Smut giants are showing mainstream Hollywood how to fight back

from Business Week

Jason Tucker is one of a new breed of pornographers. As president of Falcon Foto, he publishes such skin-baring magazines as Hometown Girls and Virgins. But his résumé hardly reads like that of a typical gold-chained smut king. A slight 33-year-old with spiked hair, Tucker came to the X-rated world after a failed Hollywood career that included a gig in film production and parts as a youngster on TV shows such as a Little House on the Prairie spin-off. Adult entertainment was a fallback for the self-described geek who bounced from Tinseltown to work as a consultant advising large tech companies about the skin trade’s technology needs.

What worries Tucker these days isn’t the possibility of a raid on Falcon’s studio — a 40-acre farm north of Los Angeles — or a congressional hearing scrutinizing his industry. It’s piracy. Falcon, which he runs with his former-model wife, Gail Harris, owns the rights to more than 2 million photos and 350 videos. At a recent Saturday morning shoot at the ranch — where a petite 23-year-old wriggles out of her bikini under a waterfall — Tucker is livid after learning that a Falcon-owned photo appeared in a magazine without authorization, having been downloaded from the Internet. "We’re getting ripped off again," he fumes, swatting at a copy of the pirated photo. Seven lawyers on his payroll chase the pirates; he has half a dozen lawsuits going right now. He also recently hired a software engineering firm to design a program to scour the Net for other unauthorized uses. Says Tucker: "If we can’t protect our content, we’re dead."

Sound familiar? It’s the rallying cry of any Hollywood mogul worth a corner seat at Mr. Chow. Nowadays, the pornography business, once relegated to a dark corner of the media world, has become a powerful, if unlikely, ally with mainstream Hollywood in the battle against digital piracy. But where mainstream companies fret endlessly before deciding how to proceed with new technologies and business models, the never-bashful porn industry is making some moves that may well show the way for Hollywood — whether in thwarting pirates or adapting to digital realities. Representatives of the big studios declined to comment about what they might learn, but clearly they are keeping a close watch on the skin merchants’ business decisions.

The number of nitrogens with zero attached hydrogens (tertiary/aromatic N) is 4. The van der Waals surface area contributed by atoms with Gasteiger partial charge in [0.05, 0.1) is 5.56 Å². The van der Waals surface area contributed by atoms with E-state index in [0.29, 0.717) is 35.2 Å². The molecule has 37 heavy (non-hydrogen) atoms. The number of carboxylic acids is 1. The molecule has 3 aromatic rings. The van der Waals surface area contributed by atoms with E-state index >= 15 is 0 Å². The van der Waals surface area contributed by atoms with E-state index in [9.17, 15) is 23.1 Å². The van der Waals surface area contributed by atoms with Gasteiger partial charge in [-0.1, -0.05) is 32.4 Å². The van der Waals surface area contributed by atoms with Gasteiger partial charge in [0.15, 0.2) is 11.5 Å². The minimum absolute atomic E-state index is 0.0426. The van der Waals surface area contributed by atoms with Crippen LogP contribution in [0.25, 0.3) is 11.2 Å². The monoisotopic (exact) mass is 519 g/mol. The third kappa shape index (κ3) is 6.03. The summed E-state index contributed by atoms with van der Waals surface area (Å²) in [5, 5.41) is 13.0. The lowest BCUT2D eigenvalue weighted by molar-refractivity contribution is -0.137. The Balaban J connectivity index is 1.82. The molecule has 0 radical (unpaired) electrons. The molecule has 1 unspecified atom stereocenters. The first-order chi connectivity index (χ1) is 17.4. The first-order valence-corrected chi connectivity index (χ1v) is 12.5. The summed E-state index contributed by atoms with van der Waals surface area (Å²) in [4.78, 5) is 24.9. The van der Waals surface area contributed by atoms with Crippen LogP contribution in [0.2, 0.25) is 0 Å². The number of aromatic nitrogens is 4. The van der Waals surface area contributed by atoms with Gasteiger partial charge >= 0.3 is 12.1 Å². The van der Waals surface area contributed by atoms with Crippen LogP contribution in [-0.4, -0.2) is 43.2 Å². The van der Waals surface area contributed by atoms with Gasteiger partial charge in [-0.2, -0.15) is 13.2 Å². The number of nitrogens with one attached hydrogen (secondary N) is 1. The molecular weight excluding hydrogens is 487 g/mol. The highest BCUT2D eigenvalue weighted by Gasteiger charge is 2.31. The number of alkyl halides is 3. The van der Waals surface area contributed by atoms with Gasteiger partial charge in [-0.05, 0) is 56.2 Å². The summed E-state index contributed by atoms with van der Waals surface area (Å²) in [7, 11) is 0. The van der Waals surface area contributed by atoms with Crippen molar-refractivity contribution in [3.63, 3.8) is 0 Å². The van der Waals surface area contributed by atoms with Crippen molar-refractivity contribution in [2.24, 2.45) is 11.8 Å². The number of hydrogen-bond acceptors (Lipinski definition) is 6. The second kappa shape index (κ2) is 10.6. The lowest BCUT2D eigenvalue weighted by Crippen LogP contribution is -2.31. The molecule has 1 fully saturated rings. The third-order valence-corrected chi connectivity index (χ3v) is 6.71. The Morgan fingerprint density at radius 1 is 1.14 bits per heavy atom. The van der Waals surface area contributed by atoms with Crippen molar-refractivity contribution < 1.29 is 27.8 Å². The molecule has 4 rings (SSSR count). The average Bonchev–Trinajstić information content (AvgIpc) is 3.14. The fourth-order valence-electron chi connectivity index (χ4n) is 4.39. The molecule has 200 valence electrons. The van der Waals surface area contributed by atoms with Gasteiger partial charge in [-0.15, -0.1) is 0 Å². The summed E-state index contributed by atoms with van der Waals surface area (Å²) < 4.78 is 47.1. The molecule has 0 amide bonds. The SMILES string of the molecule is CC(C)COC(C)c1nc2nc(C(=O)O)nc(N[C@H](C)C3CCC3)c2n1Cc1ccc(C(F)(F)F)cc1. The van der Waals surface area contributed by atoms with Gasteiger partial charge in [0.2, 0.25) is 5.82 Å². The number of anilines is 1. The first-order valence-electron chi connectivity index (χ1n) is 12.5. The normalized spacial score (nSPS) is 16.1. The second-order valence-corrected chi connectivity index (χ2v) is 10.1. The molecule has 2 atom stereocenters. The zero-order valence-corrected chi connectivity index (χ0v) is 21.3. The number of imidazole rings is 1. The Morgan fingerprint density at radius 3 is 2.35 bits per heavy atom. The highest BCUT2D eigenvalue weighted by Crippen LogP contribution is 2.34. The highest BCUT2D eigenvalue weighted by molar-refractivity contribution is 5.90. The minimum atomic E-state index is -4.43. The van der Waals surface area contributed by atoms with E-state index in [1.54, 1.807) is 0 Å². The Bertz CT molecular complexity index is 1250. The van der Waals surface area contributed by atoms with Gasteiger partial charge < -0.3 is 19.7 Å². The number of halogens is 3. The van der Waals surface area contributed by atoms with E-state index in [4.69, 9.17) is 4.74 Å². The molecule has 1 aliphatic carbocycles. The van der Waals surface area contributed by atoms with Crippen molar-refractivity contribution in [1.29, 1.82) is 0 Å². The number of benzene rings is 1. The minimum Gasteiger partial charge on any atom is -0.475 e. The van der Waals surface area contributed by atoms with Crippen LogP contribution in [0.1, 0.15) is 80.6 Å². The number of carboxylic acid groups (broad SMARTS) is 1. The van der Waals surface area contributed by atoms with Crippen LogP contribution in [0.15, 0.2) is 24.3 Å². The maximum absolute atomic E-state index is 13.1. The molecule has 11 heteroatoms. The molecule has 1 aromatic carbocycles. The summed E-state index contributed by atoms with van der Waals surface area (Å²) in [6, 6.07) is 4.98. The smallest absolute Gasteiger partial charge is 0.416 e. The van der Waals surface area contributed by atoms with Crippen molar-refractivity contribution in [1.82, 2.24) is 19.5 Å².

Case in point: Some producers of porn are starting to share revenues from online movies with the distributors of their DVDs, who might otherwise feel endangered by digital distribution online. Bolder yet, one large studio is allowing fans who buy movies online to burn them from their computers onto DVDs, with some protections included, of course.

Always a first mover on new distribution channels, adult entertainment has exploited technologies to create, by some estimates, what is today at least a $2 billion-a-year business. The downside, though, is that in producers’ haste to post online, porn has become easy pickings for digital pirates with superfast modems. Even though the industry has hired security firms to sniff out pirates, illegal DVDs still flood cities from New York to Bucharest, and XXX movies show up for free on peer-to-peer sites. And just like Hollywood, the porn industry has no way of pinpointing its losses. "We lose hundreds of thousands of dollars, maybe millions, a year to pirates. We just don’t know," laments Steven Hirsch, co-CEO of Vivid Entertainment Group. One of the industry’s largest studios, with an estimated $100 million in revenues, Vivid boasts a stable of heavily marketed stars, including top-rated Jenna Jameson, whose videos Vivid distributes.

With DVD sales for all movies now in the midst of a protracted slowdown, adult entertainment companies are more eager than ever to find new — and safe — technologies to spur business. Vivid offers downloads of movies from its company site to Apple Computer Inc.’s iPods, albeit without help from Apple, and is the first studio to let users make their own DVDs. By contrast, Hollywood blocks viewers from moving flicks beyond PC hard drives. Vivid insists, however, that the download site, CinemaNow Inc., use newly upgraded software from a German firm to enhance protection, says CinemaNow President Bruce Eisen.

The adult entertainment industry isn’t just playing defense, either. Having to protect movies with budgets of $100 million or more, Hollywood studios have held back early releases from the Net for fear of upsetting their lucrative partnerships with theater chains and DVD retailers. But some porn operators are prepared to recast old relationships, even if it means handing over some cash. Spain-based Private Media Group Inc. is trying to appease European video chains by offering 40% of revenues from Net sales.

At the same time, adult entertainment companies, used to being underdogs, aren’t shying away from skirmishes with the giants to protect their products. In February a Los Angeles federal judge issued a preliminary injunction against Google Inc. for showing "thumbnail" pictures that belonged to skin magazine Perfect 10 after the glossy sued. Perfect 10 hired lawyer Russ Frackman, who represented the music companies in the Napster Inc. and Grokster Ltd. cases. Going after Google? Yet another reason for Hollywood to keep an eye on its X-rated brethren.

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